Why “Criminals” Should Have Rights Pt 3

Considering the popularity this post has on the very blog you’re reading (also a topic for this post), and most of the searches for this topic seem to emphasize why criminals should NOT have rights, it seems like a good time to revisit this topic, with a few more stories. The latest stories I’ve come across:

*A no-knock SWAT raid on over an alleged marijuana package delivered to a home. The name on the package did not match any residents of the home. The package was signed for and left unopened beside the front door. None of this prevented law enforcement from going in and plundering the property, pointing their guns at innocent people. The township listed on search warrant did not match the township where the raid actually took place. No drugs were found, infuriating law enforcement. By my count, two violations of 4th Amendment rights. This story contains an unreasonable search, and a violation of a warranted search, due to the inconsistency with the township. All over marijuana.

*Police execute a drug raid on an apartment. The tenant is physically assaulted, ending up with a fractured arm and a bruised-up face (as depicted in the picture). The apartment is plundered. Drugs are not found. No arrests are made. Constitutional violation: an unreasonable search and seizure, with the destroyed property and the unnecessary assault (according to the cops in the story, though, a necessary assault).

*A suspicious roadside stop involves an unauthorized warrantless search for marijuana. The officer detected marijuana from a vehicle going 35 mph with the windows closed. After ninety minutes and four unauthorized warrantless searches (where the vehicle is plundered) came up fruitless, a single burnt cigarette was finally found after Search #5, which was aided by the fact that the officer’s wireless microphone was turned OFF for this search. The driver was initially charged with a DUI, even though his blood-alcohol level was below the legal limit; eventually all charges were dropped. Your 4th Amendment violations: a warrantless unauthorized search, and an unreasonable search.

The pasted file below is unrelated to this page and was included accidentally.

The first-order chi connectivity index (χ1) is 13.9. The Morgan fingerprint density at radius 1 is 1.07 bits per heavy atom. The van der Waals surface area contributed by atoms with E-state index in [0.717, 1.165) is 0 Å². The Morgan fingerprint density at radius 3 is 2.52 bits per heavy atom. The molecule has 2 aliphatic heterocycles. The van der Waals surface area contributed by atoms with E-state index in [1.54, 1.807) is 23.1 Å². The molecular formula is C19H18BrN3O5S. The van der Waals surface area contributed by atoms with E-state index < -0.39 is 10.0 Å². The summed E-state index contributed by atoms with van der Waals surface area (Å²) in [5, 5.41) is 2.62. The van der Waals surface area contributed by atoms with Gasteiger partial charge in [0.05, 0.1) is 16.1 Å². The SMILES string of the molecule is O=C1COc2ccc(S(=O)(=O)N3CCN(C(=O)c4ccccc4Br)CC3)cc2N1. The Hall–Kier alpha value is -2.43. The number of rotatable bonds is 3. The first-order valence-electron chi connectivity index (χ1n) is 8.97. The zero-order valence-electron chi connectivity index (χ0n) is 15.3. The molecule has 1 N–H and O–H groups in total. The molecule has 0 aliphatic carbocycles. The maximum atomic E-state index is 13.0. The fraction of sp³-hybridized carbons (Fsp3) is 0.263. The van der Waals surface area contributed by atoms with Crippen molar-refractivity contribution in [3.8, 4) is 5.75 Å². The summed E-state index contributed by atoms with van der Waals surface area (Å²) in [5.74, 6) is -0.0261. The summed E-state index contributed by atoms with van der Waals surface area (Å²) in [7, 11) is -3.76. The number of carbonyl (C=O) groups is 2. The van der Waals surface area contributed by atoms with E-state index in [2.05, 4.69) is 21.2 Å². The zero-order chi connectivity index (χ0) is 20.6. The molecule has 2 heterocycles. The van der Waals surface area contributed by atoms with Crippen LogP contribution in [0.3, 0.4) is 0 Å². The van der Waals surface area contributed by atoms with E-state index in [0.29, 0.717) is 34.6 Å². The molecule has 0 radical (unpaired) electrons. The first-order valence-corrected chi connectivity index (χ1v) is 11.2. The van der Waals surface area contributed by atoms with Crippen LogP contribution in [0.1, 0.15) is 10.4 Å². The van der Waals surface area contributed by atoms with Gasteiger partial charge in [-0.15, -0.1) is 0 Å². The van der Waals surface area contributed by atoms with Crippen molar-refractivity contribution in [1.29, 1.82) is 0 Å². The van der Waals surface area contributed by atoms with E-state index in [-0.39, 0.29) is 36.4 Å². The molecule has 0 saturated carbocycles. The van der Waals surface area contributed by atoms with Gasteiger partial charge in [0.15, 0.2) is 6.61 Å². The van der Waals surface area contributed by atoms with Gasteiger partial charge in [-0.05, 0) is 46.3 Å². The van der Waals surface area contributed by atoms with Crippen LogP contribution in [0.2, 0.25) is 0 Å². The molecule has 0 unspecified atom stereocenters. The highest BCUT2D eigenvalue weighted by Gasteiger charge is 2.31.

*Michael Morton is exonerated after spending 25 years in prison for the murder of his wife Christine. DNA testing strongly leans to Mark Norwood, who lived in the area when the crime occurred, as the actual perpetrator. A pubic hair from a murder scene committed two years after Christine Morton’s murder (when Michael Morton was already locked up) matches Norwood. Police evidence on the Christine Morton investigation included a statement from the Mortons’ then-3-year-old son Eric (present during the murder) stating the killer was not Michael, reports from neighbors about a suspicious man parking a green van behind the Mortons’ home, and Christine Morton’s missing credit card recovered in a different town (with identification of the person who tried to use it). NONE of this evidence was turned over to Michael Morton’s attorneys as required by law. A blatant violation of Mr. Morton’s 5th Amendment right to due process.

Innocent people, already deemed guilty by law enforcement and prosecutors. Because they were deemed guilty, the government actors did not feel the need to respect the rights of these “criminals.”

THIS is why the government is obligated by the Constitution to honor our rights, regardless of innocence or guilt. THIS is what happens when we are all treated like “guilty criminals.”

And it happens every day, all over this country.

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One Response to “Why “Criminals” Should Have Rights Pt 3”

  1. Your Daily Dose of 4th Amendment Evisceration « The Blog For Truth, Justice, & The Josh Way Says:

    […] Amendment violations often result in false arrest, the unnecessary destruction of property, false evidence and police brutality. It’s sad to see a court open a window to more potential […]

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